What Sara was doing was founding her own company, Kango.

“[At Snapfish] I was not only managing for the Americas, but the Asia-Pacific product team. So I was working in all these different time zones.  Meanwhile, I had my kids to drive to preschool, and it can be difficult to figure out how to get these little ones where they needed to go when I was in the office managing the team,” detailed Sara.

“Long story short, my technical counterpart at Snapfish, who is my cofounder today, joined me. We put our heads together and came up with what is today Kango, a mobile-based solution here in the Bay Area and Los Angeles.”

Q: You’re also currently a mentor for middle and high school girls looking to pursue careers in STEM.  Could you talk a bit more about some of the mentors who have been most important to you?

A: As a young girl, I was conscious that my mom had gone far in math in high school.  So very early on, I thought, ‘if she can do it, I could do it.’ Secondly, in the intense consulting environment at Accenture, there were a few women managers, top managers, whose performances were just really outstanding.  They were charismatic, motivated… They stood up for themselves, outperformed everybody, and that was really inspiring to me.

Q: How has that informed your approach to mentorship through Technovation?

A: Technovation is a program that has girls pick a problem they want to solve and build an app to solve it.  They go through a mini curriculum to learn what it is to be an entrepreneur: develop a business plan, product design, pitch… It was an incredible eye-opener for me to see that these kids were so entrepreneurial and had such refreshingly different ideas that they were passionate about solving because they were young girls from this new generation.

One of the teams—9th graders at the time—ended up being semifinalists for the whole U.S. It’s a huge confidence booster to them. I saw them getting up and pitching in front of a public audience, having to defend their idea, having to structure a project and get their feet wet in coding.

I think that really opens up people’s eyes, and young girls’ eyes, that they are able to create something from scratch.  It’s no more difficult for them than anyone else.

Q: Since you were involved in consulting and tech, which are both very fast-paced environments, what are some of the ways you deal with stress or burnout?

A: Certainly in startup environments, you always hear people say it’s not a sprint, it’s a marathon.  I view it more as a series of sprints, like interval training. At the core of it, you really have to be inspired by your mission and your vision, the problem you’re trying to solve and the difference you’re trying to create.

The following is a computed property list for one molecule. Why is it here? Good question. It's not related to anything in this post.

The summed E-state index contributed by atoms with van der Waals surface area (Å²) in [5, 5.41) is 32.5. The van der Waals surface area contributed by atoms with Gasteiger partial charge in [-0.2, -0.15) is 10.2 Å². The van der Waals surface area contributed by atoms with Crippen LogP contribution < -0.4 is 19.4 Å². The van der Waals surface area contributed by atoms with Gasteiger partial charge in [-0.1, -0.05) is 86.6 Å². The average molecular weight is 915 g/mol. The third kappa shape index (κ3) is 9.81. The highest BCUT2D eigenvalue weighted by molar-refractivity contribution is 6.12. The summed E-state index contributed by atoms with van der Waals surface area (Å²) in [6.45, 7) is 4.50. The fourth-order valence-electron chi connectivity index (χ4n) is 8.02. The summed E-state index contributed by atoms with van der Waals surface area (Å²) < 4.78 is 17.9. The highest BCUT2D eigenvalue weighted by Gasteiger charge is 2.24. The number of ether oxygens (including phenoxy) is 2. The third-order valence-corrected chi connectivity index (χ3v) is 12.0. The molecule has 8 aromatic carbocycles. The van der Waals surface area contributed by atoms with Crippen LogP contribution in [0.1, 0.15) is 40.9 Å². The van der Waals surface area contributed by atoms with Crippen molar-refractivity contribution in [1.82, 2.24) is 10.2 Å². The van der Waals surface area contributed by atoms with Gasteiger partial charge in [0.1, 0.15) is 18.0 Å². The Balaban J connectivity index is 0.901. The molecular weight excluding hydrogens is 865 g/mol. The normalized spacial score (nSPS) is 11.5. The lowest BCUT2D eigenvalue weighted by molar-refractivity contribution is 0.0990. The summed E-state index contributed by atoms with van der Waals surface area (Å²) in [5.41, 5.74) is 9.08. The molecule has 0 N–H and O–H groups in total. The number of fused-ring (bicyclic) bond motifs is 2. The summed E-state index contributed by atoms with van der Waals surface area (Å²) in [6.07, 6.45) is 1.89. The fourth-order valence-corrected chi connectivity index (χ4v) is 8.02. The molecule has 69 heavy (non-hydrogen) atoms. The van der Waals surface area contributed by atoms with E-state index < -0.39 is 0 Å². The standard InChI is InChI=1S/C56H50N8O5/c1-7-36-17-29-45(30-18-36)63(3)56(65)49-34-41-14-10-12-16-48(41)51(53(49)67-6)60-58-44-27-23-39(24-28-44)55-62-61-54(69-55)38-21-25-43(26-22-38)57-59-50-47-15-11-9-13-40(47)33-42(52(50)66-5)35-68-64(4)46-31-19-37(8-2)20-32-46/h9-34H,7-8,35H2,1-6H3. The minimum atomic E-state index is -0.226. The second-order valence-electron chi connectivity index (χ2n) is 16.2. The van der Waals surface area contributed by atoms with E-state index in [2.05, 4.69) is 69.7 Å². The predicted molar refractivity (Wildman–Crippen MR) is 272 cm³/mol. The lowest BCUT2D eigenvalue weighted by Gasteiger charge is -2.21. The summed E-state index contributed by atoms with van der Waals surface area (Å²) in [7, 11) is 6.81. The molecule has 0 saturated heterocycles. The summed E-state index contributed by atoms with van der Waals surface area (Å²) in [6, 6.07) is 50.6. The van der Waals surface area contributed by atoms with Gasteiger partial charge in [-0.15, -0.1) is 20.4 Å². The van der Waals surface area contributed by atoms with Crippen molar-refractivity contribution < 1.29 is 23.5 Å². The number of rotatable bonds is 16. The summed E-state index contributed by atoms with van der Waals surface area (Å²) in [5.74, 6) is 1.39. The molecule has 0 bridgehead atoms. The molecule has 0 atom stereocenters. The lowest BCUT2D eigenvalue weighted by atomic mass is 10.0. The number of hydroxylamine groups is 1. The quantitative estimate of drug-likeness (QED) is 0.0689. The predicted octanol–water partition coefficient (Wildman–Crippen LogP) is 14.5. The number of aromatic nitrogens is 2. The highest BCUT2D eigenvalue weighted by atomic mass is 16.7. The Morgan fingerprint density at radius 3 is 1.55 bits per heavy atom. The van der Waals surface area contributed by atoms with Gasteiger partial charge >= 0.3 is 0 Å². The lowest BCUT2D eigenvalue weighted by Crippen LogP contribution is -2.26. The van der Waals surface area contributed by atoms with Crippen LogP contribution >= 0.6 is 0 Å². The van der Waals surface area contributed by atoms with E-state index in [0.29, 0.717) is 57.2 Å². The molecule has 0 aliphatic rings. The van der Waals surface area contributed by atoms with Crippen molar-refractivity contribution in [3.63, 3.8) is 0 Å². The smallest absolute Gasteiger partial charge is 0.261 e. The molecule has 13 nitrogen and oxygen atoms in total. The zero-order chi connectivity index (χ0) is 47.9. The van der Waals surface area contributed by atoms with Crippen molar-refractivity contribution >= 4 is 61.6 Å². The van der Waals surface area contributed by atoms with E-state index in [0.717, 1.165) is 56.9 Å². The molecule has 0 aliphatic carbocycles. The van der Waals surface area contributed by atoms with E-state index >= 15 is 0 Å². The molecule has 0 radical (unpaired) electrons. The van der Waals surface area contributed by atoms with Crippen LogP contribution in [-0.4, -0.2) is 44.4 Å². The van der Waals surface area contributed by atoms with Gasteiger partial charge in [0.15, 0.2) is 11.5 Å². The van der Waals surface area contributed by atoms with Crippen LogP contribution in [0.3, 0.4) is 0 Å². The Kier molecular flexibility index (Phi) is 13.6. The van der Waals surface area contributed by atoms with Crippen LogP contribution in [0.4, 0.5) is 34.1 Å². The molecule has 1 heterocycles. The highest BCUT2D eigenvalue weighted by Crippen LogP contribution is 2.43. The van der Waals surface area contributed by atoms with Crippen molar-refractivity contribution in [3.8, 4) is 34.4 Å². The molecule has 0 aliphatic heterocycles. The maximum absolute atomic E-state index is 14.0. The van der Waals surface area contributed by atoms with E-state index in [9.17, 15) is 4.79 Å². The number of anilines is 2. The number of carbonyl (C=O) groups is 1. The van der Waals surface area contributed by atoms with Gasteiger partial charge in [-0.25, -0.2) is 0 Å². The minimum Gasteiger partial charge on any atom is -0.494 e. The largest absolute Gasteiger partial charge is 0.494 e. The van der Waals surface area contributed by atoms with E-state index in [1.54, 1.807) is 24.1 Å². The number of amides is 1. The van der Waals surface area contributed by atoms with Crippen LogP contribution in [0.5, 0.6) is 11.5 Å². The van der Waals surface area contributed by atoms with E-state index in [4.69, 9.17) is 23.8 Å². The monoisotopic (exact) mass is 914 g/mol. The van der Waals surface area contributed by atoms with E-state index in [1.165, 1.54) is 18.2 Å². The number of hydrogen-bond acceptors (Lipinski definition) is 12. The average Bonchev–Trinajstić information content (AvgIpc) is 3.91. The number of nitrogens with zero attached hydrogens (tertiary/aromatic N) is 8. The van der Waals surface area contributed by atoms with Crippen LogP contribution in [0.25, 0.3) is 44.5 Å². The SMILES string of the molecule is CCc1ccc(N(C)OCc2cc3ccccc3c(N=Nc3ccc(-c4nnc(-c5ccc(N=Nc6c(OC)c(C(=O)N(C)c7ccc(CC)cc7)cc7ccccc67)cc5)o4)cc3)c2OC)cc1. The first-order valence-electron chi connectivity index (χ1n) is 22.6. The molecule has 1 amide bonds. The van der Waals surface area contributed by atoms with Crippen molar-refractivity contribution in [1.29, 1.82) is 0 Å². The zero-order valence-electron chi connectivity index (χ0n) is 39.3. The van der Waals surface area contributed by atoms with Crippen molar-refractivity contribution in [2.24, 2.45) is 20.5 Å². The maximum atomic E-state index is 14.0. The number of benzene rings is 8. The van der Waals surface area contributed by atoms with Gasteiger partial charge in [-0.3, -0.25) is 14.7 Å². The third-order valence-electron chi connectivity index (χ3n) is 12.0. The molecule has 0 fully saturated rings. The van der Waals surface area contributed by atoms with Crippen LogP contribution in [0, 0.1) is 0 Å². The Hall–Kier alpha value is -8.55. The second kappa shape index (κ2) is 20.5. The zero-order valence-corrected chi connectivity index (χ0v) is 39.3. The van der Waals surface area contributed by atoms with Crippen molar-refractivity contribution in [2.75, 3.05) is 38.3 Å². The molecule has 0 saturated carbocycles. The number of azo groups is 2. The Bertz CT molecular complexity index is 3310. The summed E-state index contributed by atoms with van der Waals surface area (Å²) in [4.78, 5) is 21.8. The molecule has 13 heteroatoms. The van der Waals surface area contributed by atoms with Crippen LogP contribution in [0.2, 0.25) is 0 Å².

Number one, you have to be really passionate about what you’re striving to obtain.  Number two is you have to manage your rhythm. Each person has a different one; interval training is not so much you stop working in between but more about how you manage your workload. You have to be mindful of juggling it.

Last but not least, especially as a startup founder—have a co-founder or co-founders that you’re really tied at the hip with and whose skills are complementary to your own, who will support you. You can help each other with your respective rhythms.  If someone has a down day or a dip in energy, you can leverage each other that way.

Q: What’s been one of the most helpful pieces of advice you’ve received?  What’s a piece of advice you’d want to pass on?

As a high school student, I had college applications and SATs happening at the same time.  The French school system also had exit exams, so I was completely exhausted, both physically and mentally.  To this day, I still remember my dad telling me, “you’ll get through this.” And I thought, “How can he possibly know that I’m going to get through this?” But I did.  I think that’s something to keep in mind—that no matter how tough or scary or unknown the situation may seem, you are strong enough to succeed and you’ll get through it.

As for what I’d want to pass on; Believe in yourself. Determine what it is that you want to do, even if that involves experimenting and trial and error along the way.  Don’t let anyone tell you that you aren’t good enough. There will be naysayers, sometimes many of them; people are resistant to change, and there are responsibilities, stereotypes, things like that—but really, it’s okay to chart your own path and believe in yourself and set your mind to it.  That’s the mantra that I have in mind every day.